The Organic Center was founded in 2002, and is a non-profit based in Washington DC in the United States with the mission of convening and conducting credible, evidence-based science on the environmental and health impacts of organic food and farming and communicating them to the public. The Center communicates up-to-date studies on sustainable agriculture and health, and collaborates with academic and governmental institutions to fill gaps in knowledge about organic.

The current scientific staff includes Dr. Jessica Shade, Director of Science Programs, and Dr. Tracy Misiewicz, Associate Director of Science Programs. Dr. Shade directs the Center’s programmatic activities and has worked on a number of diverse research programs ranging from applied solutions to on-farm challenges to methods for improving environmental impacts of agriculture. Dr. Misiewicz leads the Center’s reports compiling current science on critical issues affecting organic food and farming, and heads the Center’s grant development program, and has written many successful scientific and educational grants to support research and outreach on issues of importance to organic stakeholders.

The Center’s process includes the following steps:

Identifying gaps in our knowledge

One of the most important things that the Center does is identify areas where there are gaps in knowledge about organic. The Organic Center does this through many channels: by holding discussions at grower meetings, meeting regularly with their scientific advisory board, conducting an annual survey, and holding one-on-one and group meetings throughout the year.

Put together a research team

Often, scientists do not talk with industry or farmers, so the research addressing challenges keeping the organic sector from growing would not happen without a bridge between the voices behind those needs and academia. The Organic Center is that bridge in the United States.

The Center finds research teams by identifying labs that are working on cutting edge issues, and by reading papers to find people who are publishing in the most impactful journals. Many of the scientists on their teams have never worked in organic before. This can have cascading effects on increasing research in organic, because once labs start working in organic they 1) continue to do projects in organic and 2) train students in organic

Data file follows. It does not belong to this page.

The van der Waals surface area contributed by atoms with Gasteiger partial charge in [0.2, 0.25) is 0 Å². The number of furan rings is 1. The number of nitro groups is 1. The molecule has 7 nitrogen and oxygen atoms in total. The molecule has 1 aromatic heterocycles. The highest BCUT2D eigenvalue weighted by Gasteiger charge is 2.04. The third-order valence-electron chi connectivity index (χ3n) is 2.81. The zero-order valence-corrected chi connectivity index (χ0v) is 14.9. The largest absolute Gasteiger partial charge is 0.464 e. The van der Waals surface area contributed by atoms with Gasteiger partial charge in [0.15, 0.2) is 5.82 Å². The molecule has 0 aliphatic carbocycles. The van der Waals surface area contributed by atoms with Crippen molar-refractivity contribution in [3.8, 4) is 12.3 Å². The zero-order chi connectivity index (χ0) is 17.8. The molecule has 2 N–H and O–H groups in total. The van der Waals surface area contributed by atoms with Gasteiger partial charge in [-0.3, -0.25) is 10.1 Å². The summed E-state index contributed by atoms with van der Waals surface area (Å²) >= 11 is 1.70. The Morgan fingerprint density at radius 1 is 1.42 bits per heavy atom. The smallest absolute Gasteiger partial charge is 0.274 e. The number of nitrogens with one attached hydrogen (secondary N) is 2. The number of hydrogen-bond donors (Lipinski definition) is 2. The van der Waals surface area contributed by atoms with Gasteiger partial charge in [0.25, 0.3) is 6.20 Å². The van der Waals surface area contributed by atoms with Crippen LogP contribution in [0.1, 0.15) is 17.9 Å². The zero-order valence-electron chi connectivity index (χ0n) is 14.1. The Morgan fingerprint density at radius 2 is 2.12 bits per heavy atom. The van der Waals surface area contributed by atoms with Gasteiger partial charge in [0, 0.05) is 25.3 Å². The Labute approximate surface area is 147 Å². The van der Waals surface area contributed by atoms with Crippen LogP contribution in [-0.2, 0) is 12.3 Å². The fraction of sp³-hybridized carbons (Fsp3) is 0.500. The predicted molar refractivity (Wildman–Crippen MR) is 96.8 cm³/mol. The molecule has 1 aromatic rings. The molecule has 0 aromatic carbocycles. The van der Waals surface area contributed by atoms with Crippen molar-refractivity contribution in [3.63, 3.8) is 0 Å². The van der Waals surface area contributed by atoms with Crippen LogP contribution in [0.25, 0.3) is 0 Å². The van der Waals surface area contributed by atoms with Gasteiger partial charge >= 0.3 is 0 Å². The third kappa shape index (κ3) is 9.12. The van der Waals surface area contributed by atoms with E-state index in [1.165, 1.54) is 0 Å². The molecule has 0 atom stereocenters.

Develop a project

Project development is important, because the research needs to be directly impactful to organic stakeholders and have meaning to the target audience. The Organic Center engages stakeholders throughout the process, and starts by putting together an advisory board that can include farmers, researchers, industry members, extension agents, government agencies, and other non-profits. This group helps provide guidance for the project to make sure it is relevant.

Find funding

Many of the projects the Center collaborates on require funding from multiple sources, because grants and industry funding are limited.

Project management

The Organic Center does project management throughout the lifespan of the research. They make sure the project sticks to a timeline and provides clear deliverables that can apply to solve challenges. They also provide any skills needed to complement the researcher’s expertise areas.

Communication

When it comes to Communication the Organic Center is the main outreach entity for organic science in the United States. They use extensive networks, put on webinars and workshops at regional and national meetings, newsletters, press releases, social media, develop web pages for each project, and more.

The Center also goes a step beyond traditional farmer and consumer communication to reach policy makers in the United States.

Leverage results

The Center leverages the research results into actionable next steps. They use the findings not only to solve the initial challenge areas that the project addressed, but also to identify new gaps in knowledge, which starts the cyclical process over again.